Most homeowners in the U.S. choose asphalt shingles because they are of the easiest to find, most affordable and versatile types of roofing. The most durable types of roofing are slate and clay tiles but they're more expensive than materials like metal or wood.Is sheet metal cheaper than shingles? ›
At a Glance (This Might Not Be What You Expect) Actually, no. Corrugated metal panels (like our ABM Panel) often cost as much as 20% less per square than asphalt shingles. Before you get too excited though, remember that a metal roof requires more accessories like screws, flashing, and ridge caps.What roofing material lasts the longest? ›
Roofing material that lasts the longest are concrete, clay or slate tiles. These materials significantly outperform other natural products like wood shakes or any manufactured roofing materials including asphalt shingles and metal roofing. Although these materials have a good lifespan, they are not as durable.How much does a cheap bundle of shingles cost? ›
Prices are based on a cost of around $30 to $35 per bundle of asphalt three-tab shingles or about $90 to $100 per square. Using your home's equity is an easy way to fund your new roof!How much does it cost to shingle a 1000 sq ft roof? ›
Average cost to replace a roof based on house size:
1,000 square feet: $4,000 to $5,500. 1,100 square feet: $4,200 to $6,000. 1,200 square feet: $4,500 to $6,500. 1,500 square feet: $5,500 to $8,000.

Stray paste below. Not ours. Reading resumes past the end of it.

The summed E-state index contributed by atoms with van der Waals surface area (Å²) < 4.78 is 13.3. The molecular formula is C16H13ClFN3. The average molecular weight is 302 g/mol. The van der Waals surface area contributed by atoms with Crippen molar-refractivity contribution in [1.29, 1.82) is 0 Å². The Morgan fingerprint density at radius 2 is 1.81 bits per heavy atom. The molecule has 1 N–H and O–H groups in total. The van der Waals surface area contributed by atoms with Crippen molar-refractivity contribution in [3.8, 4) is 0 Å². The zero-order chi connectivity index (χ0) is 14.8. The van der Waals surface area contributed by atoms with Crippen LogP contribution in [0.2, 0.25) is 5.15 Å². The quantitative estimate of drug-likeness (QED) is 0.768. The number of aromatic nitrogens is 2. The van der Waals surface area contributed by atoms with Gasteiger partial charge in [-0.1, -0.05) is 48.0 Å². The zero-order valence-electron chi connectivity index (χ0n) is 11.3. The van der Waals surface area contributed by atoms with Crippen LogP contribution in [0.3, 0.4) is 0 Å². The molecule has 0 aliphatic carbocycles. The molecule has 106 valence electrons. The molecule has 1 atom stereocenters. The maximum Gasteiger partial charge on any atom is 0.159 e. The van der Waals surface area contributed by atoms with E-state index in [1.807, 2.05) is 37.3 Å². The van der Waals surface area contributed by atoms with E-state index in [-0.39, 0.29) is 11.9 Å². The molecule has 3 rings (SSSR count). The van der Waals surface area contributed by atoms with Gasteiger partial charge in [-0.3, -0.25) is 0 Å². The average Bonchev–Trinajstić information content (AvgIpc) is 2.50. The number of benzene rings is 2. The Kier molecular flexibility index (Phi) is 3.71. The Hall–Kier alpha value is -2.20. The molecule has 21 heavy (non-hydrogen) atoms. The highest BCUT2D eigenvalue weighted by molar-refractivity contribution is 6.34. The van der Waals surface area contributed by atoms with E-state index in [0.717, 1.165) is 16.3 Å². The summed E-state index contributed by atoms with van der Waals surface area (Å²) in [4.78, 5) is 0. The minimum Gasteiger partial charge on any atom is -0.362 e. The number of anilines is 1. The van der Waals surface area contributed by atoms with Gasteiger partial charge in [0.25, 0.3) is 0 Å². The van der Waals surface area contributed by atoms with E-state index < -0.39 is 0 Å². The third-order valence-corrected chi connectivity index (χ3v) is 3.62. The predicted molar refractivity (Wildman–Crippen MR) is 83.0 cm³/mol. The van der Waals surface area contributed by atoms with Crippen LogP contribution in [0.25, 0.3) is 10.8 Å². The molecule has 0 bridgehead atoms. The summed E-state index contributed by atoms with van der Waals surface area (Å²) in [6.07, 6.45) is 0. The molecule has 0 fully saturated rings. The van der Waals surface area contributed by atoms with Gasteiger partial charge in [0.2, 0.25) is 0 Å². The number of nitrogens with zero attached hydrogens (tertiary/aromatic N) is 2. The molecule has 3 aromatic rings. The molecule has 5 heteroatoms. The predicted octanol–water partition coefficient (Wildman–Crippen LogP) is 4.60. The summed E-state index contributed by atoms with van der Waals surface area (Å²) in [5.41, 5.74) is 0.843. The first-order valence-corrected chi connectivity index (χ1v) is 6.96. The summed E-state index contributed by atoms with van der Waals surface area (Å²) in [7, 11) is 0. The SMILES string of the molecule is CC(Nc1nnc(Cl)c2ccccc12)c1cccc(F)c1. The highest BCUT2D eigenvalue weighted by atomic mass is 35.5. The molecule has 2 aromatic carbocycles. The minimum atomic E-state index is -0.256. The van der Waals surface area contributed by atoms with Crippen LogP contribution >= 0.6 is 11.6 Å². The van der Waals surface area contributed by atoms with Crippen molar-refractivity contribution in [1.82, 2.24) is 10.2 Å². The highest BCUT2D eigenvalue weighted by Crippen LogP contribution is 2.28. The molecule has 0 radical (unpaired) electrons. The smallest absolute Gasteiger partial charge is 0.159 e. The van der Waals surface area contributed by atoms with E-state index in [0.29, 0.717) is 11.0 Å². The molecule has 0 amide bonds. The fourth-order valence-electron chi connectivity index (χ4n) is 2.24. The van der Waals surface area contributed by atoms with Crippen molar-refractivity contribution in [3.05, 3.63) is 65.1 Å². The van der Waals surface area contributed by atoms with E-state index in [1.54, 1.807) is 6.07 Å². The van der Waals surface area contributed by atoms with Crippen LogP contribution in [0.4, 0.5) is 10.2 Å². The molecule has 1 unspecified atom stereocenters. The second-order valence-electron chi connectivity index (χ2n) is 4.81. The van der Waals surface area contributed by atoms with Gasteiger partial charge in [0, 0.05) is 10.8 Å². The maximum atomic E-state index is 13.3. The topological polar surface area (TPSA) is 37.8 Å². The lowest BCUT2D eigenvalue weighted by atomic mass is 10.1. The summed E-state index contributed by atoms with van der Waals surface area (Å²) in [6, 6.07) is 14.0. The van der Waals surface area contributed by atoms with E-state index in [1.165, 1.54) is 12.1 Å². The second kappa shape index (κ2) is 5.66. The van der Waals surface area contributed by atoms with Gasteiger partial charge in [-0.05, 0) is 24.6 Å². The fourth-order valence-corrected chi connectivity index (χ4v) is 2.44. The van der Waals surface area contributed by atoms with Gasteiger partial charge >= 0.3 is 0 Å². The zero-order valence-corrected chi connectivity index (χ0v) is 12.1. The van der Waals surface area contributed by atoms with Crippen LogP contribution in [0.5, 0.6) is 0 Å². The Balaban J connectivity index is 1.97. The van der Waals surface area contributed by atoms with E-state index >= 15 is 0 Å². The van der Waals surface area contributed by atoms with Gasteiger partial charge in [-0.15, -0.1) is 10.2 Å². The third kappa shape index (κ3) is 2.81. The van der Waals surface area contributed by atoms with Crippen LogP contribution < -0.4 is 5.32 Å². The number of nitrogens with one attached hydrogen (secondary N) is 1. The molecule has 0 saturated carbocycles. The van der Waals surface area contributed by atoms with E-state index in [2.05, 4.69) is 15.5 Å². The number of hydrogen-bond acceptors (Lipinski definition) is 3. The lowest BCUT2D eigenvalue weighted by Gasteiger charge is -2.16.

3 Tab Shingles (Strip Style)
Three-tab shingles will cost you about $1 per square foot or $30 per bundle.
They are generally the most affordable option, though the cost can vary widely depending on the exact type of shingles used. Most roofing services agree that roof repair with asphalt shingles is among the easiest.
What is the cheapest material for a flat roof? ›
Rubber Membrane Roof
EPDM (ethylene propylene diene monomer) rubber is one of the most affordable roofing materials. It's so durable that it can last up to 50 years—which is probably why many homeowners choose it.
It is considered suitable for rural areas because it forms the cheapest and the lightest material as a roof covering.
Roll roofing is the cheapest roofing material as you'll pay less than a dollar per square foot. Each roofing has its pros and cons. For example, cedar roofing has fantastic insulating properties, but it's the most expensive of the bunch. Meanwhile, asphalt shingles are cheaper but may only last 15 years.What is the simplest type of roof? ›
The simplest is the lean-to, or shed, which has only one slope. A roof with two slopes that form an “A” or triangle is called a gable, or pitched, roof.What is the cheapest way to redo a roof? ›
Use Asphalt Shingles
Asphalt shingles are by far the least expensive option for people installing a roof on their homes. While they don't last as long as other options, they still last up to 30 years, often more than enough for most homeowners.